World War II is often seen as the last “good war,” a clear-cut conflict between good and evil. And there was plenty of evil to go around, not just in the Axis forces. Take, for example, the case of Marcel Petiot.
Petiot, a French physician, was convicted of murdering 26 people in Paris during World War II. As David King explores in unprecedented detail in Death in the City of Light: The Serial Killer of Nazi-Occupied Paris, there were likely many more, perhaps up to 100. Petoit claimed he was a Resistance member who killed Germans and collaborators. Others, like the jury, said he used a phony escape network to lure people — and their money and valuables — into his deadly clutches.
One thing is clear. Petoit took advantage of the horrors of the war. As King points out, when thousands of people are disappearing and dying, who will think the disappearance of a couple people they know is the work of a serial murderer? And what person of Jewish descent is going to approach authorities in Nazi-controlled France to report a missing relative? After all, 33,000 Jews alone disappeared in France an 11-week period after Nazis began a mass round-up of Jews in mid-July 1942, some 13,000 in Paris in just 48 hours.
Although Death in the City of Light has somewhat of a choppy feel, it is thoroughly researched and told. King doesn’t present it as some sort of mystery tale. The reader fairly well knows from the outset that Petiot is involved or responsible. A preface sets the stage with police fortuitously discovering dismembered body parts and bones, as well as bodies in a in a coal stove and lime pit, in property owned by Petoit. The balance of the book is given over to the ensuing investigation, the search for Petoit, and his trial. With the investigation as a framework, King explores Petoit’s background, including him becoming a physician after getting a 100 percent mental disability rating following his service in World War I and potential murders prior to the war, as well as life in Nazi-occupied France, Petoit’s scheme and some of his victims.
Police concluded that, acting under the pseudonym “Dr. Eugène,” Petoit claimed to be part of a network that could help people escape France to Argentina by way of Spain. Not only did they pay varying sums of money, they were instructed to arrive at their ultimate rendezvous in Paris with their most valuable possessions packed in no more than two suitcases or sewn into their clothes. Police would later discover 49 pieces of luggage Petoit hid containing hundreds of items — but no money or valuables. Petoit had also remodeled the property in which the human remains were found, including the construction of a small triangular room with solid brick walls about 8.5 inches thick containing only eight iron hooks a false door on the walls and a concealed peephole. Petoit’s escape network cover was good enough that he was actually arrested and interrogated by the Gestapo, although he was released after several months.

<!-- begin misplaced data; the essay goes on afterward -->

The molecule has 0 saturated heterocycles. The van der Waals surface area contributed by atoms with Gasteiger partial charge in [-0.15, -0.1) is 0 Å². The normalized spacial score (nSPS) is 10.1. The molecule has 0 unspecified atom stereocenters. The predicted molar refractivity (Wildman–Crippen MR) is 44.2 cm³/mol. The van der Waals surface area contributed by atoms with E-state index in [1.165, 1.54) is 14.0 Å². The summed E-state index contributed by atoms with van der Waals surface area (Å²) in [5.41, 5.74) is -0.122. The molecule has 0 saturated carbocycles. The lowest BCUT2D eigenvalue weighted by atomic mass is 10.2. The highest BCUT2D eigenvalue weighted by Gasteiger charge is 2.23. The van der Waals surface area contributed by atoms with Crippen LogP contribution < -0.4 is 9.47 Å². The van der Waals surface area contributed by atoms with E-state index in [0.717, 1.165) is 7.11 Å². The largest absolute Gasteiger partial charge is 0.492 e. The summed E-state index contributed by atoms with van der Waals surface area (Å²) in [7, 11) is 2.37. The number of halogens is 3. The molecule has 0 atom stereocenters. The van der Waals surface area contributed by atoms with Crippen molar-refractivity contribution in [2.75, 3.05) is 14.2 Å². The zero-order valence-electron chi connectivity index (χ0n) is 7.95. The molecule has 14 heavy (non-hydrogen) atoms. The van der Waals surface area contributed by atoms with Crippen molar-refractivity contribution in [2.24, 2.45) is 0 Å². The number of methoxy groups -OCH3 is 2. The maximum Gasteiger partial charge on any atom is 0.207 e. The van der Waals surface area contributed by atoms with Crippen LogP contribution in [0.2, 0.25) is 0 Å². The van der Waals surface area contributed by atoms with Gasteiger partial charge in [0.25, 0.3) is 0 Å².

In contrast, Petoit claimed that as member of the resistance he headed up a cell of what he called the Fly-Tox network. The network’s main job, he said, was to track down and execute informers, although it also helped Frenchmen escape Paris. The method of finding these informers? Cell members would follow any civilian leaving Gestapo headquarters in Paris and, once in a secluded place, seize them with the Fly-Tox operative posing as a member of the German secret police. If the individual protested that he worked for the Germans, “he convicted himself,” Petoit told investigators. He claimed to have killed 63 “collabos” but that it was Fly-Tox’s escape operation that led to his arrest by the Gestapo. He said the bodies and remains police found in his building must have been dumped there while he was in Nazi custody.
The detail with which King explores the story is aided by the fact that not only did he have access to trial materials, including a stenographic record no one thought existed, but also the complete police dossier, which had been classified since the investigation began. The book struggles a bit because there were so many possibilities pursued during the investigation and, at times, the reader may become perhaps as befuddled as police were during the investigation. King also occasionally lapses into asides on what individuals like Jean-Paul Sartre, Albert Camus and Pablo Picasso were doing in Paris during this time. Although they add somewhat to setting the scene of Nazi-occupied Paris, their relationship to the story or its flow is inconsequential.
Death in the City of Light is a fair and in-depth examination of Petoit’s case. It also contains an intrinsic question of perspective. If the prosecutors were right, Petoit clearly was a serial killer. But if Petoit was killing people he believed to be informants, does the fact he did so in the course of a “good war” render him any less morally culpable?
If you start asking questions about everyone who dies, you’re going to be a very busy man.
David King, Death in the City of Light